VC Dough Still Chases Bio Projects. What Do They Know?

Bio bottles

Bio bottles

The bio-based materials and chemicals industry is poised to attract nearly $1 billion in investment this year, according to Lux Research. The projected $974 million investment is a 28 percent increase from 2013.

“Over the last two years, funding for bio-based materials and chemicals has shifted decisively toward later-stage rounds, reflecting the growing maturing of the industry and the shift from R&D to production,” said Meraldo Antonio, Lux Research Associate and the lead author of the report titled, “Dynamics of Venture Capital Funding in the Bio-based Chemicals Industry.”

“Participation of corporate investors has also increased,” he added, “suggesting that large multinationals in many industries see bio-based materials as strategically important.”

Investment in bio chemicals and plastics is rising, but how significant is that in the total scheme of investment in chemicals and plastics? I suspect still very small. I also believe that the viability of some of these investments will be challenged by the plunging price of oil and the growth of fracking-based feedstocks in the United States.

Last week, a California startup called Badlands said it will build a $4 billion polyethylene plant in North Dakota, using ethane as a starting feedstock. The plant will use natural gas that is now being flared because there are no pipelines to carry the gas. Sound a lot like northeastern Saudi Arabia in the 1970s when SABIC decided to build massive plastic plants at al-Jubail?

Production capacity of the new plant is projected at 1.5 million metric tons of polyethylene, or 3.3 billion pounds, annually. If everything proceeds as expected, the plant will come on line by 2018.

How do biomaterials such as Coke’s PlantBottle made from Brazilian sugar cane compete economically with polyethylene made from gas that is flared? According to the PlasticsExchange, the price for the blow molding grade of high-density polyethylene is around 81 cents per pound. That price will be under pressure in the United States as fracking-derived ethylene starts hitting the market. The price for polyethylene made from sugar cane is sure to rise. And is already higher, possibly significantly higher, than the cost of polyethylene made from fossil fuels.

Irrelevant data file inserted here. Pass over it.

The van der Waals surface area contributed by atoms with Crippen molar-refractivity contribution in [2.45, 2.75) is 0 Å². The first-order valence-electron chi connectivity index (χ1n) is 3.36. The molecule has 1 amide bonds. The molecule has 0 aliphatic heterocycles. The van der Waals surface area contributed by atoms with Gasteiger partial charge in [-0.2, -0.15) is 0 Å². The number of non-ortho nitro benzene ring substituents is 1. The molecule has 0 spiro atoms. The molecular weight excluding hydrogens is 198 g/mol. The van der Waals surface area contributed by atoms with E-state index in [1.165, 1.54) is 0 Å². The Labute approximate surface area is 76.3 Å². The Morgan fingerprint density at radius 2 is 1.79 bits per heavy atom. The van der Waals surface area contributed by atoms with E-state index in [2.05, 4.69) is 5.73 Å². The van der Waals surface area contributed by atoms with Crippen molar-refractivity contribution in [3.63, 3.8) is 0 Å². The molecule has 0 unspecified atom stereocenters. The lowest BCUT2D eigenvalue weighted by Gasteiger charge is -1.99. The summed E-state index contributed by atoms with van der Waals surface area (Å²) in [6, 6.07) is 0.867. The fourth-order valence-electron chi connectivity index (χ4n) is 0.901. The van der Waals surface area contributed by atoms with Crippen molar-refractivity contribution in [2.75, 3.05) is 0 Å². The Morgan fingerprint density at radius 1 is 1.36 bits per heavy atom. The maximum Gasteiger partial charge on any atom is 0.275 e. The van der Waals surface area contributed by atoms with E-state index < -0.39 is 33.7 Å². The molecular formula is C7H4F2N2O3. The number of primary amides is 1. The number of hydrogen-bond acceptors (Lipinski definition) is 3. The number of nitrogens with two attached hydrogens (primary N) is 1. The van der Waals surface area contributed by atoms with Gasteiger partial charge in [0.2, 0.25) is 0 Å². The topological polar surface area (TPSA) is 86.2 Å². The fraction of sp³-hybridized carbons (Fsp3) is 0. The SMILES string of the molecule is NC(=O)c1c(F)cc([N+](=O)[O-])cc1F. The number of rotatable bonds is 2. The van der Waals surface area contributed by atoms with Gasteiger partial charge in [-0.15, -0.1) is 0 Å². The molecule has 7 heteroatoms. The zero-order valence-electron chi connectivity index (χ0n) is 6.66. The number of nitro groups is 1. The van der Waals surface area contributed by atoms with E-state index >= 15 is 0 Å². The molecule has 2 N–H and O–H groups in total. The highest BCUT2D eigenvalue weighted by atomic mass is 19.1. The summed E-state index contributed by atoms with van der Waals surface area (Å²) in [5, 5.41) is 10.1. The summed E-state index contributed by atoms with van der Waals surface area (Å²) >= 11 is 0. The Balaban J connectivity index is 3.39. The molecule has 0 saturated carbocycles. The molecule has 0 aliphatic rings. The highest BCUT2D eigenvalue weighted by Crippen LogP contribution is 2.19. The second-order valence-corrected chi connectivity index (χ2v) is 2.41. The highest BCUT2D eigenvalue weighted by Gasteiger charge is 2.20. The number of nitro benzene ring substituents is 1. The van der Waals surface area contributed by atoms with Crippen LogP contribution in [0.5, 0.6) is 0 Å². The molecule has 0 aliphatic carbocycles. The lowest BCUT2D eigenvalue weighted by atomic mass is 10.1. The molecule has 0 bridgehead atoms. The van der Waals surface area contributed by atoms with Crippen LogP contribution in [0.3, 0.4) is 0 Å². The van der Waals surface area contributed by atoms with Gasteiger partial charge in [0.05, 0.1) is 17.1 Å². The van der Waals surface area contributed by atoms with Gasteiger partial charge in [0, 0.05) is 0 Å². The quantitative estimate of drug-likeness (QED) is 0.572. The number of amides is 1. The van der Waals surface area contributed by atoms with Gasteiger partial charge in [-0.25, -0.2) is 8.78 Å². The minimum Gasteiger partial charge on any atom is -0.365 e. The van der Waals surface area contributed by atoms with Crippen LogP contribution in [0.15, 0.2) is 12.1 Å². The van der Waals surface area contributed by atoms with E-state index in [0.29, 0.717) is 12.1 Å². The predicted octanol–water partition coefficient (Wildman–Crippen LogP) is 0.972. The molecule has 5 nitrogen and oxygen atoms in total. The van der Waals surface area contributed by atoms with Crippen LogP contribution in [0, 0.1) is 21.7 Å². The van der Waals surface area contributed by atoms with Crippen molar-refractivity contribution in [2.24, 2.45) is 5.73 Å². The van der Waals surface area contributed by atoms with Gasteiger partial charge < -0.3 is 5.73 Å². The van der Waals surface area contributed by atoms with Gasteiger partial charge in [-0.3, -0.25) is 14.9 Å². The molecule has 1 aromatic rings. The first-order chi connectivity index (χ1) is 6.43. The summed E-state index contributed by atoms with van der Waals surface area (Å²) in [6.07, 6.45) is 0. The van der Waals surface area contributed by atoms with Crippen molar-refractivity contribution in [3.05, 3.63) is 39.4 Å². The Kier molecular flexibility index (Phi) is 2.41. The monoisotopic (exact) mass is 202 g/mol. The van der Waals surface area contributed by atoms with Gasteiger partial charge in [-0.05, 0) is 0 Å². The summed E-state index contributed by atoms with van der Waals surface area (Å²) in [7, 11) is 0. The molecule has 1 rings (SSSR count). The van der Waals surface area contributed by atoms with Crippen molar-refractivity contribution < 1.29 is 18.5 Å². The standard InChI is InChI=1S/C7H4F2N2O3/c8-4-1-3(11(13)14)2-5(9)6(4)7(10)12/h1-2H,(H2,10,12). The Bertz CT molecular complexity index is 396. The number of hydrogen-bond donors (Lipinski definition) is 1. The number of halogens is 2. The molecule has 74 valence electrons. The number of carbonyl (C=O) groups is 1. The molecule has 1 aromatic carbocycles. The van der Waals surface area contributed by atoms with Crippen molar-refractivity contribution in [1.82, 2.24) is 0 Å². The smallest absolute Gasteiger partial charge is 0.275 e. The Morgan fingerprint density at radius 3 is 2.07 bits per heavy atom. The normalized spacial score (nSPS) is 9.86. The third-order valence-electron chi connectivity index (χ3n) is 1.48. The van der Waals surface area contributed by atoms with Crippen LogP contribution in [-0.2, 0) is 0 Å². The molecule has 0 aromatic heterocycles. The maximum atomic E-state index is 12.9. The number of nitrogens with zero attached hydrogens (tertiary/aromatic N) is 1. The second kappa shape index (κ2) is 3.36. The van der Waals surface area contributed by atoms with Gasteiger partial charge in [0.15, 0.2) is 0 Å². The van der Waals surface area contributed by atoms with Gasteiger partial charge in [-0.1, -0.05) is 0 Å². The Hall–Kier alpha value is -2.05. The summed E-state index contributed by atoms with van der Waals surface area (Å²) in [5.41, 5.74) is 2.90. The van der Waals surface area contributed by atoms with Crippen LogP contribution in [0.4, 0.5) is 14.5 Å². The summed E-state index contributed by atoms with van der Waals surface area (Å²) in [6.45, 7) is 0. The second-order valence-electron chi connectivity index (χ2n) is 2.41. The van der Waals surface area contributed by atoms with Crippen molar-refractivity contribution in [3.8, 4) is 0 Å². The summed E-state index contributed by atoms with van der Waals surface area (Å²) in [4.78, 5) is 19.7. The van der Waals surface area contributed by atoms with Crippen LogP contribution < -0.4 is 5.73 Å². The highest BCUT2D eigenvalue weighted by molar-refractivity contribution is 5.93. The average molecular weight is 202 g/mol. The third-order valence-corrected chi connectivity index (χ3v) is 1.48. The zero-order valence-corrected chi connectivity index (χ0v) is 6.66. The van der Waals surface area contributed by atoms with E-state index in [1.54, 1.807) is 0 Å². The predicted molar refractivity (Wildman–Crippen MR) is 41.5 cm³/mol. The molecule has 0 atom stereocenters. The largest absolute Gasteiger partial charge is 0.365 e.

CocaCola is committed to the project for social reasons, although even the case for climate change will be looking debatable in my opinion. Yes, it is still a good marketing story.

According to Bloomberg, the current contract price for oil is $83 per barrel. I’ve heard, several executives of bioplastics companies make the statement that as long as the price of oil is above $90 a barrel, their economics make sense.

As I’ve written before, several bioplastics projects, starting with Telles, have gone belly-up because of weak demand and weak economics. Yet the VC money is still coming in.

The research from Lux even makes an odd statement in discussing the positive M&A outlook for biomaterials projects.

“M&A is on the rise. Subpar performances from companies such as Gevo and Amyris have dampened the public markets’ enthusiasm for the space. As a result, many start-ups have scrapped IPO plans and sought other exits – witness Stora Enso’s acquisition of Virdia, Renewable Energy Group’s purchase of LS9 and Cereplast’s cheap acquisition of Trellis Earth.”

Actually Cereplast went bankrupt, was liquidated and sold to Trellis Earth. Cereplast was a hot penny stock before it went bust. P.T. Barnum would have loved it.

 

About Doug Smock

Former Chief Editor at Plastics World and Senior Technical Editor Design News

Bioplastics, Blow molding, HDPE, North America, Packaging , , ,

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